William Black Interview (Part 2 of 2)
PAUL JAY, SENIOR EDITOR, TRNN: Welcome back The Real News Network. I’m Paul Jay in Washington. And joining us again in Kansas City, Missouri, is Bill Black. He’s a former financial regulator under the Reagan and Bush and a little bit of the Clinton administration, and he’s an associate professor of economics and law at the University of Missouri in Kansas City. Thanks for joining us again, Bill.
WILLIAM BLACK, PROF. ECONOMICS AND LAW, UMKC: Thank you.
JAY: So let’s say somebody from the House calls you, and they say, okay, we’ve got to go in and negotiate with the Senate what this bill is going to look like; we have our own bill, but what should this bill look like? So give us four or five things you think are critical. And how do they compare to what’s in the Senate bill?
BLACK: Well, I mean, the fundamental problem is, if it isn’t in either the House or the Senate bill, you can’t simply put it there in conference committee. So there’s a mechanical problem saying what the bill ought to become. But the one thing you could clearly do that would be very helpful is take the Marcy Kaptur amendments that propose a dramatic increase in hiring of white-collar crime specialists by the FBI and additional prosecutors as well. That would address one of the fundamental causes of this crisis, which is this epidemic of accounting control fraud. The second thing that you need to do is to change the accounting. The third thing you need to do is take on the systemically dangerous institutions. The fourth thing that you need to do is deal with executive compensation. And the fifth thing you need to do is to close the derivatives loophole. You could close the derivatives loopholes under conference rules. It wouldn’t be, perhaps, wholly kosher, but there are many precedents for adopting provisions that aren’t formally in or aren’t explicitly in either the House or the Senate bill. And that would be very good, because the loopholes left on derivatives sound small and are deliberately designed to sound small but are in fact—you know, pick your metaphor about freight trains or something like that that you could drive it through. So the things that are really a problem on derivatives will pretty much continue under the new House or Senate bill unless we change it dramatically in conference.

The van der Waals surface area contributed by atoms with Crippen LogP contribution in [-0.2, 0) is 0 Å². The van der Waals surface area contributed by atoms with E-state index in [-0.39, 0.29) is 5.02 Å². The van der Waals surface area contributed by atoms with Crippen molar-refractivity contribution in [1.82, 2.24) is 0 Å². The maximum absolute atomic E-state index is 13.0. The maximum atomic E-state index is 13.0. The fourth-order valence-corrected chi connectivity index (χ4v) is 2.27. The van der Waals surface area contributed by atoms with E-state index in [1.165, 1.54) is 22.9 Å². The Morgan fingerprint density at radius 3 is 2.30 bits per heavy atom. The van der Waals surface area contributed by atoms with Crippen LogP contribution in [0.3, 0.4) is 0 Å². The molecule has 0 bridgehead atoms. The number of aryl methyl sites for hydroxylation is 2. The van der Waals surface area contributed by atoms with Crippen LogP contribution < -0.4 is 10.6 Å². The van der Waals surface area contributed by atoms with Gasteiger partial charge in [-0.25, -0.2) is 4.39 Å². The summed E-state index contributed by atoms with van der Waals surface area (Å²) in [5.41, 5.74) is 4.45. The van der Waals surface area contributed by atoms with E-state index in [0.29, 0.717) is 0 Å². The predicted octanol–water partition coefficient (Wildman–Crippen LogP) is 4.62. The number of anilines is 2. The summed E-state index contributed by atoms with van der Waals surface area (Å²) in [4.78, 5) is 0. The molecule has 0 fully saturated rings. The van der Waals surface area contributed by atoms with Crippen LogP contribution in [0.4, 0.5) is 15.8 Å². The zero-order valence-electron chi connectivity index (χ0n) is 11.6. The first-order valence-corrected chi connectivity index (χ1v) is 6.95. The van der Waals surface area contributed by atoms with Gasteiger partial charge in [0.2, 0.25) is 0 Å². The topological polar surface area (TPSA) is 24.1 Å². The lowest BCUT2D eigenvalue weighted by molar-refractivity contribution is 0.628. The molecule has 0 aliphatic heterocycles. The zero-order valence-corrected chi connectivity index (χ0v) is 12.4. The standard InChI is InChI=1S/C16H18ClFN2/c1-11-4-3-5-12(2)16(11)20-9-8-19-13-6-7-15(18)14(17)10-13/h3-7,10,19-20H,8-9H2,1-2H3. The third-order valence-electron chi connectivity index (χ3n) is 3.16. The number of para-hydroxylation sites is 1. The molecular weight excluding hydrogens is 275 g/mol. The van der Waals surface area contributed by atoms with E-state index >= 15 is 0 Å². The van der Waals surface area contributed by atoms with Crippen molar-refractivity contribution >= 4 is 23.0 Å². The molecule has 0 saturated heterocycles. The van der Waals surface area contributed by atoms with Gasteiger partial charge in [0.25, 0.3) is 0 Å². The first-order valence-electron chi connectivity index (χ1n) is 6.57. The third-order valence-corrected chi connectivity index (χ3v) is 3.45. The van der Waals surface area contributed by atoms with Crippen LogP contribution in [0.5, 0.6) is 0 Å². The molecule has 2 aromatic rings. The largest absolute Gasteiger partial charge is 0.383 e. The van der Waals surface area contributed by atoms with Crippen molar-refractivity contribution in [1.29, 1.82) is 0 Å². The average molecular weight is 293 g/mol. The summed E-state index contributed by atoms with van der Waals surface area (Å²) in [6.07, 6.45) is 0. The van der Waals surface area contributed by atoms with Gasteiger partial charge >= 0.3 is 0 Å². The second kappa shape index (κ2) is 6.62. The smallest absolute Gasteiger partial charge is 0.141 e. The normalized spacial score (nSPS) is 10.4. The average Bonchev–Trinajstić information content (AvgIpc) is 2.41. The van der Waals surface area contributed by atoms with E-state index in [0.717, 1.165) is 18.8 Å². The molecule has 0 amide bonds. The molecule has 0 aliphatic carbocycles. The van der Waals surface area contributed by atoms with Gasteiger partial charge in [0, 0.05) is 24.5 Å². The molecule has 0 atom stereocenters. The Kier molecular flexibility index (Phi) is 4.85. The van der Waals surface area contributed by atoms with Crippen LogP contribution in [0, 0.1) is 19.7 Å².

JAY: So it doesn’t sound, from what you’re saying, that what’s being about to be passed from either bill, Senate or House, is really going to stop this too-big-to-fail, even if they limit the size of a particular bank. And where does that stand right now, in terms of actually limiting how big banks can get?
BLACK: They’re not. What they’re going to do, if it survives—and it’s under tremendous attack, including from the administration, which tells you, unfortunately, a lot about the administration—is having higher capital requirements for the largest banks. Now, that’s not a bad idea, but it won’t work. And the reason it won’t work is because they’re not fixing the accounting. So again they’re going to pretend that they have a higher capital requirement—you’re going to be able to read a statute, and it’s going to have a higher capital requirement. But since capital depends on accounting principles and since they gimmicked the accounting principles to create fictional capital, you’re not going to have a real restraint.